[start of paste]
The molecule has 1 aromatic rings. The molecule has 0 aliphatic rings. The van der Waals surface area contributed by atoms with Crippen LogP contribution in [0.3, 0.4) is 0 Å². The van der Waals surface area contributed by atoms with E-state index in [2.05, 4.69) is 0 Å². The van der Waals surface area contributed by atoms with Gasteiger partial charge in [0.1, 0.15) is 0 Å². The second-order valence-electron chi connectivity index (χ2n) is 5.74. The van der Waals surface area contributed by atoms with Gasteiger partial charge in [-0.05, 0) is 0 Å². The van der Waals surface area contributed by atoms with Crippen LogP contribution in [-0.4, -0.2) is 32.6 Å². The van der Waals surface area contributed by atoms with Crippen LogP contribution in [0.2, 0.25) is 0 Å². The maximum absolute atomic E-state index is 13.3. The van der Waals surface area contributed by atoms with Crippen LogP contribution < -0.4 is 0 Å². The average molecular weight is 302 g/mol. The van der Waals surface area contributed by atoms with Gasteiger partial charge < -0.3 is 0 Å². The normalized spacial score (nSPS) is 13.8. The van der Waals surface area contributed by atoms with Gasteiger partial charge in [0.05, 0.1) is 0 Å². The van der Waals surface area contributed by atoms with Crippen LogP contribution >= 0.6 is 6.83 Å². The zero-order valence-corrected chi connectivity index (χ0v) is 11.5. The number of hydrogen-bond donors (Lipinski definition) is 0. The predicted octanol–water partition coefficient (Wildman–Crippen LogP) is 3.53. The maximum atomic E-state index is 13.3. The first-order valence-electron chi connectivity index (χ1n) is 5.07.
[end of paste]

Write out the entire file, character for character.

The molecule has 1 aromatic rings. The molecule has 0 aliphatic rings. The van der Waals surface area contributed by atoms with Crippen LogP contribution in [0.3, 0.4) is 0 Å². The van der Waals surface area contributed by atoms with E-state index in [2.05, 4.69) is 0 Å². The van der Waals surface area contributed by atoms with Gasteiger partial charge in [0.1, 0.15) is 0 Å². The second-order valence-electron chi connectivity index (χ2n) is 5.74. The van der Waals surface area contributed by atoms with Gasteiger partial charge in [-0.05, 0) is 0 Å². The van der Waals surface area contributed by atoms with Crippen LogP contribution in [-0.4, -0.2) is 32.6 Å². The van der Waals surface area contributed by atoms with Crippen LogP contribution in [0.2, 0.25) is 0 Å². The maximum absolute atomic E-state index is 13.3. The van der Waals surface area contributed by atoms with Crippen LogP contribution < -0.4 is 0 Å². The average molecular weight is 302 g/mol. The van der Waals surface area contributed by atoms with Gasteiger partial charge < -0.3 is 0 Å². The normalized spacial score (nSPS) is 13.8. The van der Waals surface area contributed by atoms with Gasteiger partial charge in [0.05, 0.1) is 0 Å². The van der Waals surface area contributed by atoms with Crippen LogP contribution >= 0.6 is 6.83 Å². The zero-order valence-corrected chi connectivity index (χ0v) is 11.5. The number of hydrogen-bond donors (Lipinski definition) is 0. The predicted octanol–water partition coefficient (Wildman–Crippen LogP) is 3.53. The maximum atomic E-state index is 13.3. The first-order valence-electron chi connectivity index (χ1n) is 5.07.